An algorithm that can accurately gauge heart rate by measuring tiny head movements in video data could ultimately help diagnose cardiac disease.
Although Hurricane Katrina was a "natural" disaster, there are lessons to be learned from some of the highly unnatural disasters that followed in its wake, a panel of experts told a crowd gathered in Kirsch Auditorium on Nov. 15.
Sponsored by the Program in Science, Technology and Society (STS), the talk was the fifth in a series of symposia asking the "Big Questions After Big Hurricanes." This symposium was titled, "What's So Natural About Natural Disasters?"
"America had expectations that the government would respond," said the Class of 1947 Career Development Associate Professor Meg Jacobs, one of the three speakers.
Jacobs is currently working on a book called "Panic at the Pump: How the Energy Crisis Changed American Politics." She focused her talk, "Natural Disaster and the Unnatural Bush Response," on the similarities between Bush's response to Hurricane Katrina, which killed at least 1,200 people and left the Gulf Coast devastated on Aug. 29, and former President Nixon's response to the energy crisis more than 30 years ago. Both presidents were reluctant to respond with big governmental interventions in spite of popular expectations.
In the aftermath of Katrina, Bush asked Americans to drive less as gas prices spiked. "Bush took this appeal toward conservation straight from Nixon's playbook," Jacobs said.Â
In the 1970s state officials used more fuel-efficient cars. The Indianapolis 500 became the Indianapolis 450. Conservation was seen as the answer, rather than government intervention, said Jacobs. She suggested that Bush's response, seen as a major political gaffe to many, may have been far more calculated.
"If people see the government as ineffective in responding to disasters, they (the Bush administration) would have succeeded in their goal of undermining the legitimacy of government," said Jacobs. "He was slow to act on Katrina because fast action is more FDR than W."Â
"The right historical analogy" is Nixon, said Jacobs. Although the Katrina response might have caused a "short-term decline in Bush's popularity," the long-term goal of undermining big government has been more than accomplished, she said.
Hurricane Katrina highlighted a number of aspects of technological systems, said Professor David Mindell of STS and the Engineering Systems Division.
"How dependent are we on technological systems?" Mindell asked in his portion of the symposia. Disasters like Katrina shed light on our dependencies. These items are "human-built creations with all the vulnerabilities of any other human-built creation," Mindell said.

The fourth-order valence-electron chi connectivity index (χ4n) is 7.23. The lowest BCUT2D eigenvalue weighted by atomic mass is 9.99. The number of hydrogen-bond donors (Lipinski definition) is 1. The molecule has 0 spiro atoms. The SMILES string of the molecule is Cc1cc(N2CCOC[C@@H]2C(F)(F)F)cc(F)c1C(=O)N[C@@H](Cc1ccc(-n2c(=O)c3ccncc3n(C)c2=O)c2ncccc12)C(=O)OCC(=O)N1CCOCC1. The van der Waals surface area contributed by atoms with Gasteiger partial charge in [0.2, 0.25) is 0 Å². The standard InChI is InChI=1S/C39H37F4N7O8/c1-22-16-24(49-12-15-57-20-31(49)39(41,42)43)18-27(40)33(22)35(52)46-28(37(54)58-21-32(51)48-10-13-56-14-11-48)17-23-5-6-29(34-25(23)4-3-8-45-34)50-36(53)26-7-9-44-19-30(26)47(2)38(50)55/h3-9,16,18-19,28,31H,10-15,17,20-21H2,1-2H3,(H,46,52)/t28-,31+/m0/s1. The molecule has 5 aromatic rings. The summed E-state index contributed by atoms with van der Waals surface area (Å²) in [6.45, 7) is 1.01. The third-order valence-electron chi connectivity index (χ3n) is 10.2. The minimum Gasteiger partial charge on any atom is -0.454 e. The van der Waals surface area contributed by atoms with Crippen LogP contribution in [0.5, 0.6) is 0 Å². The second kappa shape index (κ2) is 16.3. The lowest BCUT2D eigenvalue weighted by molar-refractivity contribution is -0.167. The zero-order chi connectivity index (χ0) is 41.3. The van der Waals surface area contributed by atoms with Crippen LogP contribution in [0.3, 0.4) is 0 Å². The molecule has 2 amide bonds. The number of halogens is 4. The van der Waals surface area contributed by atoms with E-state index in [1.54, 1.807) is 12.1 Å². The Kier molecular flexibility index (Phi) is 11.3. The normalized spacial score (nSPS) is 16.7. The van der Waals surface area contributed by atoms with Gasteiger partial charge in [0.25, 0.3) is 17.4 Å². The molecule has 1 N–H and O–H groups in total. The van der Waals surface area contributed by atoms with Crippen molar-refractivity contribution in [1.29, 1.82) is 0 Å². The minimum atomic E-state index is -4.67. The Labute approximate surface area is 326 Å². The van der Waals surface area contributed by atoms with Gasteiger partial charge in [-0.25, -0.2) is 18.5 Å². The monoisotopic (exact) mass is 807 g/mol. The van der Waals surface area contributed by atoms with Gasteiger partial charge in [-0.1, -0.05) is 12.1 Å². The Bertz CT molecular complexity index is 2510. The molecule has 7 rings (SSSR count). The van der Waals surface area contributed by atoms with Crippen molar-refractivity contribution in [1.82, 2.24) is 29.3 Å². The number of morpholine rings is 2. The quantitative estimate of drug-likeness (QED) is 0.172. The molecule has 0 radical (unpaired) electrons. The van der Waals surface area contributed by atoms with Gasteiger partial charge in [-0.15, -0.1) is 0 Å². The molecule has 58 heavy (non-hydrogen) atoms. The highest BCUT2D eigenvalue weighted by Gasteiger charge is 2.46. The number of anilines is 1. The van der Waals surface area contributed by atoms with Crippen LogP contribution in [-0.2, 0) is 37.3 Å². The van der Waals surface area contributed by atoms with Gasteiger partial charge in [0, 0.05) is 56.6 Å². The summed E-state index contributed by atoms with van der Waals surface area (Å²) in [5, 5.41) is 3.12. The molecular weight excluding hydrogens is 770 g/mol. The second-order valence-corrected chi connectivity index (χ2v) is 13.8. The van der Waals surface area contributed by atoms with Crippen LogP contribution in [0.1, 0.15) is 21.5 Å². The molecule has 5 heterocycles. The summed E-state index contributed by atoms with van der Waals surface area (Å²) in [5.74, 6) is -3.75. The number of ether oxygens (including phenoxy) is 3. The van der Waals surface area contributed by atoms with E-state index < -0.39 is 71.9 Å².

While traffic was gridlocked on one side of the highway during the evacuation, the other side of the highway stood empty, said Mindell. "Whatever planning was going on, they really weren't thinking about a large-scale system," said Mindell. Additionally, a car-dependent evacuation was not appropriate for the many New Orleans residents without cars.
Natural disasters offer the opportunity to re-examine the systems we depend on and how they might be improved. "It is only when a system is not doing its job that it intrudes itself onto our view," said Mindell.
The devastating and selective impact on the poor was a deeply unnatural part of Hurricane Katrina, said Assistant Professor David Jones of STS.
Pointing to a number of disasters throughout history, Jones said all of them had one thing in common: "It is always the poor and marginalized populations who are most at risk."
Some disasters are worse than others. The poorest precincts with the most minorities were the most vulnerable during the Chicago heat wave of 1995. Compared to wealthier citizens, the poor were less likely to have air conditioners, less likely to have extensive social networks to turn to for help, and less likely to live in neighborhoods where they could safely open windows, he said.
During winter weather events, it is the poor and the homeless who suffer the greatest losses, said Jones. Although earthquakes affect people across the class spectrum, it is still the segments of society who can afford earthquake-safe buildings and houses that are the safest, he said.
"We need to spend less time focusing on the novelty and predictability of natural disasters and more time recognizing that we already do know much of what we need to know to mitigate the problems produced by them," Jones said.